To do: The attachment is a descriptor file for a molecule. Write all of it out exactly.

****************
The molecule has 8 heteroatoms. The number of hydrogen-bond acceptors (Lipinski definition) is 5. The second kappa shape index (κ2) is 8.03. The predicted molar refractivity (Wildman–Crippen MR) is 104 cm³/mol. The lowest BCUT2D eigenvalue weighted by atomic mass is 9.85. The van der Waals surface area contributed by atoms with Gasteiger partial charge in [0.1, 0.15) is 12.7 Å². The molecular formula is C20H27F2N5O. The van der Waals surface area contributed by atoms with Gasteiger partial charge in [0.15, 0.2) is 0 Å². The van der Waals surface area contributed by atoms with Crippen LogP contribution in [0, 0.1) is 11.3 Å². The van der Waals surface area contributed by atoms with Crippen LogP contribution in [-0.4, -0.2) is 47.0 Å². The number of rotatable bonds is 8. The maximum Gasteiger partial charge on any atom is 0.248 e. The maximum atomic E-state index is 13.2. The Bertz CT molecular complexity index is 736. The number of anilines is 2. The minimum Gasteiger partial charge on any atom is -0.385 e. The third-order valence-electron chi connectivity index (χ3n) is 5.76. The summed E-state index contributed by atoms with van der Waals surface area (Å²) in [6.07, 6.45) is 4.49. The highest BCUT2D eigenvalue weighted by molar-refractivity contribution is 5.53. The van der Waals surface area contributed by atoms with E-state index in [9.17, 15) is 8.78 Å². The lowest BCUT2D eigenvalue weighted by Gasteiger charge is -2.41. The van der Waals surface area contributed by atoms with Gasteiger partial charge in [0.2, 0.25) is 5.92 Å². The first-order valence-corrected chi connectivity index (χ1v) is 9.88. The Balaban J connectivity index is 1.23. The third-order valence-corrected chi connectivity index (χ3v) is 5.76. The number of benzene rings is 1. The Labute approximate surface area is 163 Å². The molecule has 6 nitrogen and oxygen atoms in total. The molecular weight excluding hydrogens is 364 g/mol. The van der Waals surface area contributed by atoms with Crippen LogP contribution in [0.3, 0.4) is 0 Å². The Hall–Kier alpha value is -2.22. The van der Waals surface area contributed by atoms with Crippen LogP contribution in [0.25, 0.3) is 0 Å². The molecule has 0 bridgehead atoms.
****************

The molecule has 8 heteroatoms. The number of hydrogen-bond acceptors (Lipinski definition) is 5. The second kappa shape index (κ2) is 8.03. The predicted molar refractivity (Wildman–Crippen MR) is 104 cm³/mol. The lowest BCUT2D eigenvalue weighted by atomic mass is 9.85. The van der Waals surface area contributed by atoms with Gasteiger partial charge in [0.1, 0.15) is 12.7 Å². The molecular formula is C20H27F2N5O. The van der Waals surface area contributed by atoms with Gasteiger partial charge in [0.15, 0.2) is 0 Å². The van der Waals surface area contributed by atoms with Crippen LogP contribution in [0, 0.1) is 11.3 Å². The van der Waals surface area contributed by atoms with Crippen LogP contribution in [-0.4, -0.2) is 47.0 Å². The number of rotatable bonds is 8. The maximum Gasteiger partial charge on any atom is 0.248 e. The maximum atomic E-state index is 13.2. The Bertz CT molecular complexity index is 736. The number of anilines is 2. The minimum Gasteiger partial charge on any atom is -0.385 e. The third-order valence-electron chi connectivity index (χ3n) is 5.76. The summed E-state index contributed by atoms with van der Waals surface area (Å²) in [6.07, 6.45) is 4.49. The highest BCUT2D eigenvalue weighted by molar-refractivity contribution is 5.53. The van der Waals surface area contributed by atoms with E-state index in [9.17, 15) is 8.78 Å². The lowest BCUT2D eigenvalue weighted by Gasteiger charge is -2.41. The van der Waals surface area contributed by atoms with Gasteiger partial charge in [0.2, 0.25) is 5.92 Å². The first-order valence-corrected chi connectivity index (χ1v) is 9.88. The Balaban J connectivity index is 1.23. The third-order valence-corrected chi connectivity index (χ3v) is 5.76. The number of benzene rings is 1. The Labute approximate surface area is 163 Å². The molecule has 6 nitrogen and oxygen atoms in total. The molecular weight excluding hydrogens is 364 g/mol. The van der Waals surface area contributed by atoms with Crippen LogP contribution in [0.3, 0.4) is 0 Å². The Hall–Kier alpha value is -2.22. The van der Waals surface area contributed by atoms with Crippen LogP contribution in [0.25, 0.3) is 0 Å². The molecule has 0 bridgehead atoms.